Periodontal disease is a bacterial infection that destroys the attachment fibers and supporting bones that hold the teeth in the mouth. Left untreated, periodontal disease can lead to tooth loss. The main cause of periodontal disease is bacterial plaque, a sticky, colorless film that constantly forms on teeth.The most common periodontal disease of which being plaque-induced inflammatory conditions are gingivitis and periodontitis.
Periodontal treatments are divided into two categories – non-surgical and surgical.
1)Scaling and root planning
Scaling and root planing is a careful cleaning of the root surfaces to remove plaque and calculus [tartar] from deep periodontal pockets and to smooth the tooth root to remove bacterial toxins. Scaling and root planing is sometimes followed by adjunctive therapy such as local delivery antimicrobials, systemic antibiotics, and host modulation, as needed on a case-by-case basis.
Lasers can be used to treat periodontal disease. Dental laser is used to access and remove the inflamed gum tissue from around the root of the tooth. When the infected tissue is removed and the root is exposed, the root scaling begins. This involves scraping off the calculus and plaque built up below the gumline and around the root. The dentist then smooths the root with instruments to remove any rough spots that might attract bacteria and cause future infections. The area between the gum and the root can then regenerate during the healing process. Scaling and root planing is a traditional non-surgical therapy used to treat periodontal diseases. Benefits of this treatment includes no general anesthetic is needed, as is sometimes required for other forms of dental surgery,lasers can target the diseased areas precisely and accurately,bleeding, pain and swelling are limited because periodontal laser therapy is less invasive than regular surgery,recovery and healing times are shorter.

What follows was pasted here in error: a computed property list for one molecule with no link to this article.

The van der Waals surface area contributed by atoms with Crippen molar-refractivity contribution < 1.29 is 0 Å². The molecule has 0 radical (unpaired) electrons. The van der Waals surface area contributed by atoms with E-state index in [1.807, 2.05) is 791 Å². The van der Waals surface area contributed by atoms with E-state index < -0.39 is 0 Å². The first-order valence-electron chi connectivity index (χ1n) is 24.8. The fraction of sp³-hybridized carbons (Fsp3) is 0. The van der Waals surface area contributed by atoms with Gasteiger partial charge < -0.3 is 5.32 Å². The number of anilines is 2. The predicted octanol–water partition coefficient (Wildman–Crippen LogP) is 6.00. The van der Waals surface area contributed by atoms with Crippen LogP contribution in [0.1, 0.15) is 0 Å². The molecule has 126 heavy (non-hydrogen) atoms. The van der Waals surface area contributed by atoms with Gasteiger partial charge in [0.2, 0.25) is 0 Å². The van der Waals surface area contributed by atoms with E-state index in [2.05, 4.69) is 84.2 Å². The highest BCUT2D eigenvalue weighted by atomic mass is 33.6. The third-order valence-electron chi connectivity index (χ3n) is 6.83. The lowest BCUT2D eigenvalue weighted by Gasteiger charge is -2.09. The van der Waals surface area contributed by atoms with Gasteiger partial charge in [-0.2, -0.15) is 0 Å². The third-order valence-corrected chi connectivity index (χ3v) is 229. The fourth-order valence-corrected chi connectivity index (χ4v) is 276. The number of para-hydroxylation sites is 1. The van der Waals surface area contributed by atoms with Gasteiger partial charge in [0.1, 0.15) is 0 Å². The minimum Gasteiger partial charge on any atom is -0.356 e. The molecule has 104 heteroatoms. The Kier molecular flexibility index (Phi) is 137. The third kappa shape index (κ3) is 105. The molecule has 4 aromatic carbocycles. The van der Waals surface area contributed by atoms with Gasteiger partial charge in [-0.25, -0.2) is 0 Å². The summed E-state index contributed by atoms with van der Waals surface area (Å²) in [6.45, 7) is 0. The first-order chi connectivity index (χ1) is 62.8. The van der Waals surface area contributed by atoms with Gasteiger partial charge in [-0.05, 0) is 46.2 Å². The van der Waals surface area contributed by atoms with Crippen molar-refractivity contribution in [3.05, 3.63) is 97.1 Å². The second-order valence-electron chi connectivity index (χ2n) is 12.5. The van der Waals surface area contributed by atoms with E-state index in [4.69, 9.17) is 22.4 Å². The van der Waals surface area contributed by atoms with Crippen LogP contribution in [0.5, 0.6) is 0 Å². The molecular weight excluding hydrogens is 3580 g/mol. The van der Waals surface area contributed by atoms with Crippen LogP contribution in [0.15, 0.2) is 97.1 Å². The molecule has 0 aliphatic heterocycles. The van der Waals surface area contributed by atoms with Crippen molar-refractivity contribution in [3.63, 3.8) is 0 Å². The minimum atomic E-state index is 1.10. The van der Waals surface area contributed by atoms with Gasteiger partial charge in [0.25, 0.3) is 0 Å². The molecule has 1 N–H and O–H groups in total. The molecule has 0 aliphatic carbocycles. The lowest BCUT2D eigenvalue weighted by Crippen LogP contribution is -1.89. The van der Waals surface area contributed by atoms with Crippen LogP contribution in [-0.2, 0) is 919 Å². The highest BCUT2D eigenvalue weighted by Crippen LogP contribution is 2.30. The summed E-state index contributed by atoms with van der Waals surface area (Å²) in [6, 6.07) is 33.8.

These treatments are employed when the above mentioned non-surgical procedures prove inadequate to treating gum problems, due to damage to underlying bone and/or tissue are in advanced stages, in addition to plague and tartar problems.
• Flap/pocket reduction surgery
During this procedure the gums are lifted back and removing build up of tartar latching on the exposed parts of the tooth. The gums are later placed back so that the tissue fits enough to maintain tooth stability.
• Bone and/or tissue grafting
These procedures involve grafting bones and/or soft tissues onto the diseased site in case of severe bone loss and/or gum tissues receded too much. Bones can be natural or synthetic bone, and tissue taken from other sites like the roof of the mouth.
• Guided tissue regeneration
This is applied usually after use of bone grafts to stimulate bone and gum tissue growth, keeping tissue from growing into bone areas to ensure proper regeneration capable of supporting the tooth.